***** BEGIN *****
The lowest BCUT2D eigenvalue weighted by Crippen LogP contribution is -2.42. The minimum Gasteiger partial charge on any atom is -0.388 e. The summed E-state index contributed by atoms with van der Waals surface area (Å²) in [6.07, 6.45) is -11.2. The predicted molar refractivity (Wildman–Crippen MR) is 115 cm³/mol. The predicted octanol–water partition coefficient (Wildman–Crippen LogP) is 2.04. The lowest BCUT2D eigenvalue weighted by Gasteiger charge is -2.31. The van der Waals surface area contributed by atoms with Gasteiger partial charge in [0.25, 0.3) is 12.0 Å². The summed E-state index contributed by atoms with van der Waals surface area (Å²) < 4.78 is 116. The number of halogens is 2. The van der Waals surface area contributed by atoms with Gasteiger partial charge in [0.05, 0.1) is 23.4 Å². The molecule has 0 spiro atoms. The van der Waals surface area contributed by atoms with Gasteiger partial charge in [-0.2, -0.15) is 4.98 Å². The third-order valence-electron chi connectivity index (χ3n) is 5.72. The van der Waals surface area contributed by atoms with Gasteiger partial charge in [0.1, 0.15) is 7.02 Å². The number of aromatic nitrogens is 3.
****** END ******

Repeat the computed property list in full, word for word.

The lowest BCUT2D eigenvalue weighted by Crippen LogP contribution is -2.42. The minimum Gasteiger partial charge on any atom is -0.388 e. The summed E-state index contributed by atoms with van der Waals surface area (Å²) in [6.07, 6.45) is -11.2. The predicted molar refractivity (Wildman–Crippen MR) is 115 cm³/mol. The predicted octanol–water partition coefficient (Wildman–Crippen LogP) is 2.04. The lowest BCUT2D eigenvalue weighted by Gasteiger charge is -2.31. The van der Waals surface area contributed by atoms with Gasteiger partial charge in [0.25, 0.3) is 12.0 Å². The summed E-state index contributed by atoms with van der Waals surface area (Å²) < 4.78 is 116. The number of halogens is 2. The van der Waals surface area contributed by atoms with Gasteiger partial charge in [0.05, 0.1) is 23.4 Å². The molecule has 0 spiro atoms. The van der Waals surface area contributed by atoms with Gasteiger partial charge in [-0.2, -0.15) is 4.98 Å². The third-order valence-electron chi connectivity index (χ3n) is 5.72. The van der Waals surface area contributed by atoms with Gasteiger partial charge in [0.1, 0.15) is 7.02 Å². The number of aromatic nitrogens is 3.